Silly Geldings, Full of Wisdom.

Ink and I in 2009 :).

When I first got Reason, he was a bit of an over sized baby.  I say that with the best intentions of course.  When I got Ink he was, almost, a veteran racehorse.  Retiring at the rip old age of 6 with 29 starts under his belt.  He was a wise 6 year old.  I looked at him in awe.  Yes, Ink was a tough big guy.  I still saw a teddy bear, a gentle soul, no matter what anyone said.

When I brought him home, he stayed in a stall with attached paddock.  During feeding time he would pin his ears and sometimes charge the door.  You could not mess with him during feeding time.  Even when the people around me were a little bit more than concerned with his abrupt and occasional aggressive behavior, to me I could see fairly easily the horse he was.

Ink looking pleased with himself as he shows me how he can hold his own lead rope now.

Ink’s very direct, very particular behavior was something I loved and appreciated most about him.  I respected the fact that he didn’t like grooming, but eventually won him over when I discovered his favorite sweet spot.  On his belly, by his belly button, you could scratch him and he’d stretch his neck out, purse his upper lip, lift his leg and stand there until your arm got tired.  Needless to say, I got some good laughs during our time together.  He was one cool guy.

Ink (1999-2010) snoozing in his hoof-crafted bed he made at the end of his paddock in 2009.

Ink was also very direct with people.  He saw right through them and I’d always recognize why he didn’t care for certain people.  If he liked you, I’d like you too.  I trusted his judgement.  If you were scared, mean, or negative, you’d get a dose full of the same in return, when dealing with him.  He was like a window into people and it was easy for me to see through.  He was my protector as was I his.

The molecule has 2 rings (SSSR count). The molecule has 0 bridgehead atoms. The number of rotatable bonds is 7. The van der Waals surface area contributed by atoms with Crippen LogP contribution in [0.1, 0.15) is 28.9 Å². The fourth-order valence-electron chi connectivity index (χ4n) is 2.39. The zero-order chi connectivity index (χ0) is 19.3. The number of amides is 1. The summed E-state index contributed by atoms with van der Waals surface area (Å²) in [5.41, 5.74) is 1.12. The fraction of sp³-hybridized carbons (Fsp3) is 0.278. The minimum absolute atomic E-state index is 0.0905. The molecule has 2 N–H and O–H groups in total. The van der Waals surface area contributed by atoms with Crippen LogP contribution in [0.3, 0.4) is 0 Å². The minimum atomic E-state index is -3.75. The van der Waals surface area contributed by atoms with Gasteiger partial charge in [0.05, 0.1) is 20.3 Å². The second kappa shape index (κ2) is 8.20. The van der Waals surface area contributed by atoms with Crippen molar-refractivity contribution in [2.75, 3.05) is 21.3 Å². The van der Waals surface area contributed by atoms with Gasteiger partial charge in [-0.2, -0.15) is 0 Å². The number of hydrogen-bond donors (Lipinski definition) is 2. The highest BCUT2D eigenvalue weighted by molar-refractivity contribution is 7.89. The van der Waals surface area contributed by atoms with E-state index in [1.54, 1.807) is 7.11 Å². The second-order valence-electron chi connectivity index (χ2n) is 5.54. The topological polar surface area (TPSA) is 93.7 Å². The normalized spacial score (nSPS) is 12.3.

'Hey you!"

But then there is Reason.  He’s more of the artistic horse rather than the businessman (with heart I might add) that Ink was.  He’s flashy and always likes to be the center of attention.  He’s fun and he’s silly.

Yesterday I went to blanket the horses during the evening.  Luckily I made it before the rain came down enough to dampen their coats enough, preventing them from getting to wear their attire.  I put Reason’s cooler on to help him dry from the bits of rain that hit his coat, as we were inside the ‘pony cottage’.  I laid the cooler over his back, lengthening it out.  As I situated the side, Reason took hold of the loose front flap and began to creatively, pull it over in front of his chest.  Although I should have quickly went to fasten it just in case, I couldn’t help but stand there for a moment and watch as this very smart horse, tried make an effort to fasten up his own blanket.  It was hilarious!  Those little moments are part of what makes horses so much fun.  I’ve always been told how much personality, heart and intelligence Thoroughbreds have.  I’ve now experienced that and can say it’s something that will make me keep coming back to this breed (along with other things) time after time.

One beautiful animal.
"I loves my blankies!"

One thought on “Silly Geldings, Full of Wisdom.

  1. It took FOREVER for Bar to be relaxed during grooming. I think horses that have raced will always associate grooming with racing.

    Now, however, after several many sessions that involved grooming only, he is relaxed about the whole thing.

    Too relaxed sometimes, but I’ll take it.

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